Over the last few years, I’ve been making a gradual transition from hack-and-slash based campaigns to more story focused play, and one problem I’ve encountered is that many players don’t seem to get that their characters are allowed to grow. I’ve now had 2 specific examples with different players in different campaigns.
– In one Wild Talents campaign, I had a character whose backstory was that he had only joined the party […] to avoid being forcibly recruited into [a cult] and was only in it for himself. I kept dangling ways for the character to gradually develop into a less selfish individual in front of the player and he always refused, saying more or less outright “my character is a selfish dick and he wouldn’t do that.” This led him to ignore plot hooks and ultimately when the group was called into a big boss fight, the player decided that his character would opt to sit it out, which led to pretty significant in- and out-of character bad feeling from the other party members and basically excluded this player from participating in one of the most climactic sessions.
– Later on (different campaign, different player) […] I talked with the player about a possible endgame in which the villain would try to get the player to betray her liege by capturing one of her nephews. The player thought that this was cool and his response to this was that he would totally accept the offer because his loyalty was to his family not his master. […] In the end there were a lot more hurt feelings after this one and one of the other players refused to ever play with the player again.
These are the two most extreme examples, but I’ve seen some lesser ones as well in which players determined to role play treat their character’s flaws as written in stone. Have you ever had this experience before and do you have any ideas about how to talk to players about this without them thinking I’m making/playing their characters for them?
Hey Graeme, thanks for writing in!
I’m sorry to hear you’re having this problem, especially while you’re trying to transition to a more rewarding, story-focused kind of game. I’ve been there, and it’s no fun. While every group and player is different, there are a few broad possibilities for what’s going on here, and going through them may help you figure out the best course of action.
First: This may be a situation where your players are acting as, what we call, “Jokers” because they’re used to the hack-and-slash campaigns you’ve previously run. A Joker is someone who deliberately acts out in order to make their own fun when the campaign isn’t providing any. You see them a lot in hack-and-slash games, because a lot of players are bored by hack and slash. This behavior can take a while to unlearn, but as you’ve experienced, it’s particularly disruptive to more story-focused games.
If that’s the problem, then the best solution is to give these players time to adapt to the more story-focused game. In the meantime, you can minimize damage by not giving them story opportunities that affect the other players. It’s still good to give them tailored story content, so they have a reason to drop the Joker act, but that material can be siloed from the other player’s material. For example: instead of linking the Joker’s character to a group you know will be a main antagonist, give them a story about a long lost sibling who needs their help. If they act out in that story, they’re only hurting themself.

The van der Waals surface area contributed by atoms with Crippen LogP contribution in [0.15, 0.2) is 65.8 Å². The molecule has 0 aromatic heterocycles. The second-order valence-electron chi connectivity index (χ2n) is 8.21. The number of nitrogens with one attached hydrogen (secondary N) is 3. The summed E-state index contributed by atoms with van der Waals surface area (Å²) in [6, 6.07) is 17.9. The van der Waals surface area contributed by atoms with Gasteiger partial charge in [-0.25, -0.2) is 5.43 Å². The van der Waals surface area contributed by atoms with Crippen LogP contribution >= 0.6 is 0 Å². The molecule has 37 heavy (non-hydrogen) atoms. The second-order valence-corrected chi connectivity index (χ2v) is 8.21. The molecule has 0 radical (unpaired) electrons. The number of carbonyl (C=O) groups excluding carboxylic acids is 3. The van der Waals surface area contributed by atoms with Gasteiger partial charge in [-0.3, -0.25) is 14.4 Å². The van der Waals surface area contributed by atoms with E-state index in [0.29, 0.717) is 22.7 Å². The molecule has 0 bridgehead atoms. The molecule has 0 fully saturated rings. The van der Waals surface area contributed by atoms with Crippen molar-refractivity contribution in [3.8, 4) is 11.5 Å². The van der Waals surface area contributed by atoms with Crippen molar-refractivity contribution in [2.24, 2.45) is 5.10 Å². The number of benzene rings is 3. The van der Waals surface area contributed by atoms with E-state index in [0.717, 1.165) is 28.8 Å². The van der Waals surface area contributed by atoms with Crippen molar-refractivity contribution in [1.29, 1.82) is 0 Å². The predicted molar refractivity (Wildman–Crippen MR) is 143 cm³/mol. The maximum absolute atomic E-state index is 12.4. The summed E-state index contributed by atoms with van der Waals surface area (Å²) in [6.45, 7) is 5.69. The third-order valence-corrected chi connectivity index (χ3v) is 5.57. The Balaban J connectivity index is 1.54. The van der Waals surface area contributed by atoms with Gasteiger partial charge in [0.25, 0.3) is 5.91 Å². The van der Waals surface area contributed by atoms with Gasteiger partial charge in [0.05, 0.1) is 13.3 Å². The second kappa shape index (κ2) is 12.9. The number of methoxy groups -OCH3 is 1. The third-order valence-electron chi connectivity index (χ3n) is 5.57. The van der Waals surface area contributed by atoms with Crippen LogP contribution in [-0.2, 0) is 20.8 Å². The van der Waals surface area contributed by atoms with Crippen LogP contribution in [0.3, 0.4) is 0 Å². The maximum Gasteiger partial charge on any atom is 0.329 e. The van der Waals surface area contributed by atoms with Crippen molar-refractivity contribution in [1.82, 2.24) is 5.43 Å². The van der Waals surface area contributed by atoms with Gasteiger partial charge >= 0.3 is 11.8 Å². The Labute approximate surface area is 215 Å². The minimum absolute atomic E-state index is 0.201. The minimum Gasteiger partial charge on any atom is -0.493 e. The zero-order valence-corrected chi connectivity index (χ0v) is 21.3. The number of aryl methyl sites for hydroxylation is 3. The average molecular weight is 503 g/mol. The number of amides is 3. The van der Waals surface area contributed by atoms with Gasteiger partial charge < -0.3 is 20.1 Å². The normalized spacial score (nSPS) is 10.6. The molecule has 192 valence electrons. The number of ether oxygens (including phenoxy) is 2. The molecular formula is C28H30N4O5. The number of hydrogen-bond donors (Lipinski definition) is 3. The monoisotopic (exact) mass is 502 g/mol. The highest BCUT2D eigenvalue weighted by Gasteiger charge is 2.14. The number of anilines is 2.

Second: It’s possible that these are simply problem players who enjoy being disruptive for its own sake. I’ve played with more than my fair share of those, and it sucks because you can’t force them to be better. You’ll know this is the case if you try the first solution for a while, and the players don’t improve at all. The best solution is not to invite these players back to your table, but that’s not always an option. If you can’t cut them out of their gaming group, then my advice is to introduce a powerful NPC to assist the more cooperative players. That way if one of the problem players betrays the party, sits out a fight, or otherwise hinders their fellows, you have a built-in mechanical excuse to mitigate their actions.
You can also use your GM fiat to say, “No, you can’t do that,” but that’s more likely to cause an argument. Having an established NPC bodyguard who can step in is less likely to escalate in my experience. It’s still not an ideal situation, but sometimes that’s the reality of roleplaying.
Third: Some types of stories are simply more likely to bring out a player’s bad side than others – in particular, storylines that require major change from the character or where the character’s loyalties are questioned. Players often don’t like developing their characters because they’ve grown attached to how the characters are at the beginning. Likewise, there’s a certain appeal to betraying the party, because it’s obviously not what the characters are supposed to do, and in fiction, traitors are often the coolest characters even if they’re villains.
For this, the best solution is to reserve such risky storylines for your more trusted players. If a player talks about starting with a major flaw, you can ask if they’re actually interested in having that character arc – if you think they’ll answer honestly. Otherwise, you can either say no or simply not engage with that aspect of their character.
If you’re up for some reading, we have a few roleplaying posts that might also be helpful.
- Five Types of Troublesome Players – and How to Deal With Them
- Six Types of Players, and How to Direct Them
- Customizing a Campaign For Your Players
I hope some of this is helpful, and good luck with your future campaigns!
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